The bereavement process of normal or uncomplicated grief is marked by gradual emotional, physical, cognitive, and behavioural symptom reduction, within a 12-18 month timeframe (Bryant & Peck, 2009). In other words, we are able to grieve within the timeframe that society deems “acceptable.” Furthermore, we are able to accept the loss and readjust as we move through the grieving process (Bryant & Peck, 2009). It is important to note, however, that important occasions like death anniversaries, birthdays, important family holidays can cause some of the symptoms to briefly return.
Anticipatory grief is marked by experiencing the initial phases of the bereavement process (denial, anger, bargaining, depression) before our loved one’s death. In other words, dealing with our loved ones’ terminal illness or debilitating disease forces us to experience the emotional strain in advance. Due to the ambiguous and prolonged nature, the emotions we experienced during this process can be conflicting:
- A part that feels sadness and dread
- A part that wants closure
- A part that feels anger for having to be the caregiver
- A part that feels guilty for being angry for not wanting to be the caregiver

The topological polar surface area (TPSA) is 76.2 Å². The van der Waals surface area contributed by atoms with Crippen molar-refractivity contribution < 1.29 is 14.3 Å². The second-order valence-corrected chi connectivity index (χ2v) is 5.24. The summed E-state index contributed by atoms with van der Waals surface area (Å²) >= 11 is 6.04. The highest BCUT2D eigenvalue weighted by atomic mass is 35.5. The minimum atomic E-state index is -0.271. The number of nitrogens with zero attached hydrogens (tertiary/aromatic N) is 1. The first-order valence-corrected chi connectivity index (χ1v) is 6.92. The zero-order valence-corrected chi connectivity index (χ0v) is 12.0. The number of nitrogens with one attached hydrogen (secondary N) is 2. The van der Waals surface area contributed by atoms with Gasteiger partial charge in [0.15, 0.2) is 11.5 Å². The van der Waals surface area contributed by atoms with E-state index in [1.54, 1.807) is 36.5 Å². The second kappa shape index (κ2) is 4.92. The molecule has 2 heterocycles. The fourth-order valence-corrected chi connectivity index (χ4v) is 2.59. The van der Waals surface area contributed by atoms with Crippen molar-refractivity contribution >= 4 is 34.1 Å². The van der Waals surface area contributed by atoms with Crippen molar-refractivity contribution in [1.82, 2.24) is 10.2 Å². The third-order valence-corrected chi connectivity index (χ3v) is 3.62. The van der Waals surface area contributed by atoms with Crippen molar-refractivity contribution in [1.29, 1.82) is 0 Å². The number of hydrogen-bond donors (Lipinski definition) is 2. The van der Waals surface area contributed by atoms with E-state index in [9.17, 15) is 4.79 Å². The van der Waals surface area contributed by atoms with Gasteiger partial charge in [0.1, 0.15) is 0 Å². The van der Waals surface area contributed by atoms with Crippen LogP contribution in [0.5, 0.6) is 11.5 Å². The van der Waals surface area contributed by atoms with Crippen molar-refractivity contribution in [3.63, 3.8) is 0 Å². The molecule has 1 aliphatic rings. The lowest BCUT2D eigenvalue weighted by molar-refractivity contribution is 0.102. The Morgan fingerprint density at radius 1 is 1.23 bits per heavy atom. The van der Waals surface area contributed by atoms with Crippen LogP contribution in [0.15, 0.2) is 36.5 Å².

Moreover, it is important to note that the grieving process becomes more complicated when there are unresolved issues within the relationship (between us, our loved one, and other family members). For example, conflicting ideas on how to help our loved ones and allocating caregiving responsibilities are common issues that arise (Bryant & Peck, 2009).
Disenfranchised grief is experienced when society refuses to recognise our loss as significant; in turn, we feel we cannot publicly mourn or have limited opportunities to express our feelings. Some examples of these situations are:
- Miscarried pregnancy
- The disappearance of a loved one
- Death from a disease that society stigmatise
- Death of someone with whom the relationship is not sanctioned or recognised by society
- Death of a previous partner